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A recent study published in the Journal of the American College of Nutrition1 found that quercetin supplementation reduced inflammation and improved disease severity and quality of life in women with rheumatoid arthritis (RA). In this double-blind, randomized clinical trial, 50 women aged 19 to 70 years with diagnosed RA supplemented with 500 mg of quercetin per day or placebo for eight weeks. Since women are two to three times more likely than men to suffer from RA, they were selected as subjects of this study. At the beginning and end of the intervention, rheumatologists assessed the subjects for disease activity and severity, and blood samples were taken to analyze inflammation markers like tumor necrosis factor alpha (TNF-a). Subjects also completed a series of questionnaires to measure changes in clinical symptoms and overall wellbeing.
Results revealed that compared to placebo, eight weeks of quercetin supplementation significantly reduced TNF-a levels and relieved symptoms such as early morning stiffness and morning- and post-activity pain. Quercetin also enhanced the subjects’ quality of life, including their ability to dress, stand up, walk, and grip. Most profoundly, disease activity scores were greatly improved, with many of the subjects no longer having signs of active disease following the intervention.
This is just one example of research that demonstrates quercetin’s ability to help with chronic inflammation-related conditions, particularly through its antioxidant and anti-inflammatory effects. Most studies show a benefit of quercetin at 500-1,000 mg/day. While quercetin is a flavonoid that is ubiquitously present in fruits and vegetables, it can be hard to get this amount through diet alone. Quercetin supplements help support optimal levels of this important nutrient.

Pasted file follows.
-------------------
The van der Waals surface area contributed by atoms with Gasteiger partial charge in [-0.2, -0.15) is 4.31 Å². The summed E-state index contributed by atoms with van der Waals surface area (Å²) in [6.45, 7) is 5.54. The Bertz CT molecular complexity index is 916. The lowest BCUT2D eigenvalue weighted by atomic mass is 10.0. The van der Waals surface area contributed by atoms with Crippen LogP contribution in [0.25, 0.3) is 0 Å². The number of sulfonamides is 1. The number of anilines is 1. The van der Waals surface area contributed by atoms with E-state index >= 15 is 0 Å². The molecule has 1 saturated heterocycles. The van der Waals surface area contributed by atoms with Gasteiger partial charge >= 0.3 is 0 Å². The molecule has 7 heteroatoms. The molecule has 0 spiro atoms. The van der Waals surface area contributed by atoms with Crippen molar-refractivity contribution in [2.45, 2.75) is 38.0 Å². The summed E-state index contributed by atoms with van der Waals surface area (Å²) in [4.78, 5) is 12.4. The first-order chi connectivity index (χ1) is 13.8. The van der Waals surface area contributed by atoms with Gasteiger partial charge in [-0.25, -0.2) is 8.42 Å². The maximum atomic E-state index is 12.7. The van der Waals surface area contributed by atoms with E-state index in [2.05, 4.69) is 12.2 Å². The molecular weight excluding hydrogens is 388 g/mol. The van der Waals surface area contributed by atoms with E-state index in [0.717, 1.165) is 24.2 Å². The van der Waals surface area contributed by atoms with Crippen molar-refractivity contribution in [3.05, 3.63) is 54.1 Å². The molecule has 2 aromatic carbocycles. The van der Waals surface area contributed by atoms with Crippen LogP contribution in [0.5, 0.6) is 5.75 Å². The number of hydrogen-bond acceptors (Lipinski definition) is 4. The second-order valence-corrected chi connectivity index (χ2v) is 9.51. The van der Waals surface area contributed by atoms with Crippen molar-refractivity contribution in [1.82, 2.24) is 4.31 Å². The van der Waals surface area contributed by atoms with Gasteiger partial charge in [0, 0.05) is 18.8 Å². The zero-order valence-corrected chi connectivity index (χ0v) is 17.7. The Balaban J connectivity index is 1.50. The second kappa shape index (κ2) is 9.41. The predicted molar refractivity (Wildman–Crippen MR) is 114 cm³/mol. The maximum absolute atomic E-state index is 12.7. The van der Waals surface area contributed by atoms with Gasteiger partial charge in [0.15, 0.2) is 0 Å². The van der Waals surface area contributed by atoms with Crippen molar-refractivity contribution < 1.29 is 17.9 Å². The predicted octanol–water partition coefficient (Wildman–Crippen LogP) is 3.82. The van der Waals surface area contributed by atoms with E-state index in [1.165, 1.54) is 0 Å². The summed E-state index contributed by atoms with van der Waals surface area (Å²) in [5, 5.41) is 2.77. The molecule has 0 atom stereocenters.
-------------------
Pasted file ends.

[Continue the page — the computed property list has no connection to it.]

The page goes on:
A recent review published in the journal Nutrients2 revealed that a startling number of Americans are falling short in consuming nutrients that are critical for maintaining healthy immune function, but dietary supplements can help fill those gaps. The results of the review showed that 95% of American adults had an inadequate intake of vitamin D and 84% had an inadequate intake of vitamin E. Furthermore, inadequate intake was 45%, 46%, and 15% for vitamin A, vitamin C, and zinc, respectively. Researchers studied these nutrients specifically due to their essential roles in immune function.
The review analyzed data from the National Health and Nutrition Examination Survey (NHANES), a cross-sectional study of the U.S. population, including 26,282 adults aged 19 to 99 years, conducted by the Centers for Disease Control and Prevention (CDC) every other year. While a healthy, nutrient-dense diet is the foundational first step for consuming necessary nutrients, this research elucidates that Americans are not eating the foods necessary to meet our nutritional needs. Because vitamins A, E, D, C, and zinc are crucial for the immune system’s ability to fight off foreign invaders, we must be mindful of how we nourish our bodies, beginning with a healthy diet and supplementing the rest.